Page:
Boston Celtics second-year player Jayson Tatum took a step back during the 2018-19 NBA season, but still receives a passing grade.
Frustration can halt the rise of a young, emerging superstar, especially in the NBA. At the same time those players need a reality check. Such was the case for Boston Celtics second-year wing Jayson Tatum during the 2018-19 NBA season.
Like Jaylen Brown and Terry Rozier, Tatum was a reason why the Celtics were supposed to be the class of the East with LeBron James taking his talents to Hollywood. And speaking of talent, the return of a healthy Kyrie Irving and Gordon Hayward presented a depth in talent that was predicted to be a challenge for the young players.
How would they respond or adapt to that challenge a year after leading the team to the Eastern Conference Finals?
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Not really well at the beginning of the season.
With less minutes and more pressure, Jayson Tatum took an expected step back in scoring, averaging 15.7 points per game, more so, it was his demeanor on the court and knock for isolation ball that really contributed to the team’s overall struggles through the season.
A step back to move two steps forward
While his scoring average would be considered success for most second-year players, Tatum’s rookie season lifted him to heights of expectations that may have been unfair.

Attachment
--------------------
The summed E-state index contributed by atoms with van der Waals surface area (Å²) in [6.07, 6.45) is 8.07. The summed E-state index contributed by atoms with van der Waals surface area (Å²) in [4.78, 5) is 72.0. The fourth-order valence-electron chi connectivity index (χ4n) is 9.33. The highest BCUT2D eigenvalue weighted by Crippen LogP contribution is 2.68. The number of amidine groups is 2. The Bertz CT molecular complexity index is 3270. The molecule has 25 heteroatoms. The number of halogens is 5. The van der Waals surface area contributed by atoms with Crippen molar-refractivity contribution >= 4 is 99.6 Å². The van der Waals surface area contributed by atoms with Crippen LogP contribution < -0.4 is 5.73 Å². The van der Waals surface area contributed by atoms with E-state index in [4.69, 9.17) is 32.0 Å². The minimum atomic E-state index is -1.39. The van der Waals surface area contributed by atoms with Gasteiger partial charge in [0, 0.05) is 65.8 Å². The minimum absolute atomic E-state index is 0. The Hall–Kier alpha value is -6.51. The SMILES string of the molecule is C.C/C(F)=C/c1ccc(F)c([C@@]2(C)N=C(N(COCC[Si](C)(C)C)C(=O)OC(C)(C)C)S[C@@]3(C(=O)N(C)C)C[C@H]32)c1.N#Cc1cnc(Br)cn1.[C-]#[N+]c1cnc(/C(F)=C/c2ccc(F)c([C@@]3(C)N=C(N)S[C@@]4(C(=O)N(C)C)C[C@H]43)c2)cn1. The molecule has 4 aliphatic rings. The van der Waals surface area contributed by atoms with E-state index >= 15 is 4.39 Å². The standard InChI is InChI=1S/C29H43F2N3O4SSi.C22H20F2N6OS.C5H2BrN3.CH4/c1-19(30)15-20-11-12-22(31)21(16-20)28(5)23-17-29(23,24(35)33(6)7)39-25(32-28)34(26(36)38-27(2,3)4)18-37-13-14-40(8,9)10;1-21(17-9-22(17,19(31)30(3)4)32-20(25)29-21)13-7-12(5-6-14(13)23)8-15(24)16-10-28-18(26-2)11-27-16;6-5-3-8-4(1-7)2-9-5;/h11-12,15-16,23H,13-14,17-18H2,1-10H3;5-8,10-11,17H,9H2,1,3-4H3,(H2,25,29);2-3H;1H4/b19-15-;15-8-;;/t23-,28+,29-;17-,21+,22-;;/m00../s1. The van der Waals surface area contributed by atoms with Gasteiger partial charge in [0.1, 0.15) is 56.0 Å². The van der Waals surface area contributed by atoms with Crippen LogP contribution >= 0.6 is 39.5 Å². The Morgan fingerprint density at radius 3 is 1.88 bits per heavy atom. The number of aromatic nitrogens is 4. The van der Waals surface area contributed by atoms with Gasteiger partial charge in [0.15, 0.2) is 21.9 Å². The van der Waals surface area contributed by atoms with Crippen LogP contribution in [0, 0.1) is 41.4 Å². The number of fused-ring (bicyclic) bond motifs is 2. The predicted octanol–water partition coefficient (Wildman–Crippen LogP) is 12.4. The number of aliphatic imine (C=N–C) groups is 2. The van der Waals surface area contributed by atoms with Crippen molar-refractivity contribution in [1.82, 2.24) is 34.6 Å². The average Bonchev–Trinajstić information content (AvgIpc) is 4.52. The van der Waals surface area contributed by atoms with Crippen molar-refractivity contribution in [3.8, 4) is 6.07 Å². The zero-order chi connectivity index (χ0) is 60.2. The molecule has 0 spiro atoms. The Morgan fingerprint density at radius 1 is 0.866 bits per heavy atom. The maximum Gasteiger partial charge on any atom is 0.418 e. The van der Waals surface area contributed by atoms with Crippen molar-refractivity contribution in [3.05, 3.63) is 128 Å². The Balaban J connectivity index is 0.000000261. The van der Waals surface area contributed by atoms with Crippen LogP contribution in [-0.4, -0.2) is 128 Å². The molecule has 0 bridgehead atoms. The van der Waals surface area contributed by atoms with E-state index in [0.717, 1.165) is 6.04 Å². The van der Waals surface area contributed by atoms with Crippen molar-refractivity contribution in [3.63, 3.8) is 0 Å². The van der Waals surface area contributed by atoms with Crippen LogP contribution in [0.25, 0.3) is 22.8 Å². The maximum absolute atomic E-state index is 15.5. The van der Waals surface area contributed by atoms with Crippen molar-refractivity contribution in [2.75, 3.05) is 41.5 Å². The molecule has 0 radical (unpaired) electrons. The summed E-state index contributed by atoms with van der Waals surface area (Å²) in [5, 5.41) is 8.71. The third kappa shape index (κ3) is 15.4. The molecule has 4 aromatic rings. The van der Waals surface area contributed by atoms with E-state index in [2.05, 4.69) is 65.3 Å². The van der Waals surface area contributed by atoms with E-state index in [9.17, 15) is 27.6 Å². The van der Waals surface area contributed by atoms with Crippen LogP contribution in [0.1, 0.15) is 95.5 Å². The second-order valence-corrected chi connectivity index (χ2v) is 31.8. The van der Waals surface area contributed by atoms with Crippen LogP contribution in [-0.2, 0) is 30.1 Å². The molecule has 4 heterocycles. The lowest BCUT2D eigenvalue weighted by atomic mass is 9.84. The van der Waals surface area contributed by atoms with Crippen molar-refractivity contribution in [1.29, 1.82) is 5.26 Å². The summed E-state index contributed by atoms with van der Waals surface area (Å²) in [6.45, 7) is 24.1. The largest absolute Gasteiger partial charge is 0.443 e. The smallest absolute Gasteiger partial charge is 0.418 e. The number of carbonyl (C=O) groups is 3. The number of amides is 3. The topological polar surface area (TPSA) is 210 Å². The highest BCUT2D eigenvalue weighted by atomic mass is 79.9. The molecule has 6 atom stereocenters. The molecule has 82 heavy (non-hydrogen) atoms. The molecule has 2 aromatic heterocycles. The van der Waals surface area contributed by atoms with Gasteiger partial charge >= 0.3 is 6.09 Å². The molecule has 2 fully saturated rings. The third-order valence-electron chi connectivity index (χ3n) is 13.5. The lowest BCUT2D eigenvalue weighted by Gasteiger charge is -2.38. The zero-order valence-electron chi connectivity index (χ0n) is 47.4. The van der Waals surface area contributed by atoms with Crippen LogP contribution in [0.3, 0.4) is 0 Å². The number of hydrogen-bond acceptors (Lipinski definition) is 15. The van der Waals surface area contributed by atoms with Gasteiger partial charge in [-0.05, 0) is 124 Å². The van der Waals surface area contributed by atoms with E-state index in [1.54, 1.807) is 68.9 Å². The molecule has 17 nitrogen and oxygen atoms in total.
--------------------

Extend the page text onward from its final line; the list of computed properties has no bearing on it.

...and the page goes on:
Still, for a team filled with talent, Jayson Tatum was expected to be the team’s secondary scorer to Kyrie Irving. He certainly showed flashes of that but wasn’t consistent enough to really emerge. Again, the 6-foot-8 Duke alum is just 21 years old and has so much growth physically and mentally ahead of him. He will flourish, but the 2018-19 season was a reminder that sustained success isn’t easy in the NBA.
There were also the continuing Anthony Davis rumors. While Tatum said the right things, it had to have impacted his approach on the court. Another obstacle he had to overcome in his young career, Tatum had a much better second half of the season, but struggled in the second round of the playoffs against the Milwaukee Bucks.
He struggled enough that one Eastern Conference scout believes his value around the league has “taken a hit.”
Is that a shot at the development of Jayson Tatum or just the results of a bar probably set too high in his early NBA career?
The answer to that question can and will only be answered by the Boston Celtics young star. How will last season’s step back fuel his motivation? Will he take what he has learned from working out with players such as Kobe Bryant and translate that knowledge within his own game?
Grading Jayson Tatum
Whether it’s with the Boston Celtics or another team if he is a major chip in a deal, the 2018 3rd overall pick has to embrace the disappointment and frustration he endured in 2019-19 and translate it into a maturity that will mend well with a body that will continue to get stronger.
Overall, Tatum gets a B- for the season, but he still showed flashes of a very special talent in this league. He has to fall out of the habit of looking towards officials when calls are not made and continue to play hard. As his game develops and his success becomes more consistent, those calls will go his way.
While this summer will be an interesting one for the Boston Celtics as a whole, it will be an important one for Jayson Tatum in shaping the rise of his stardom.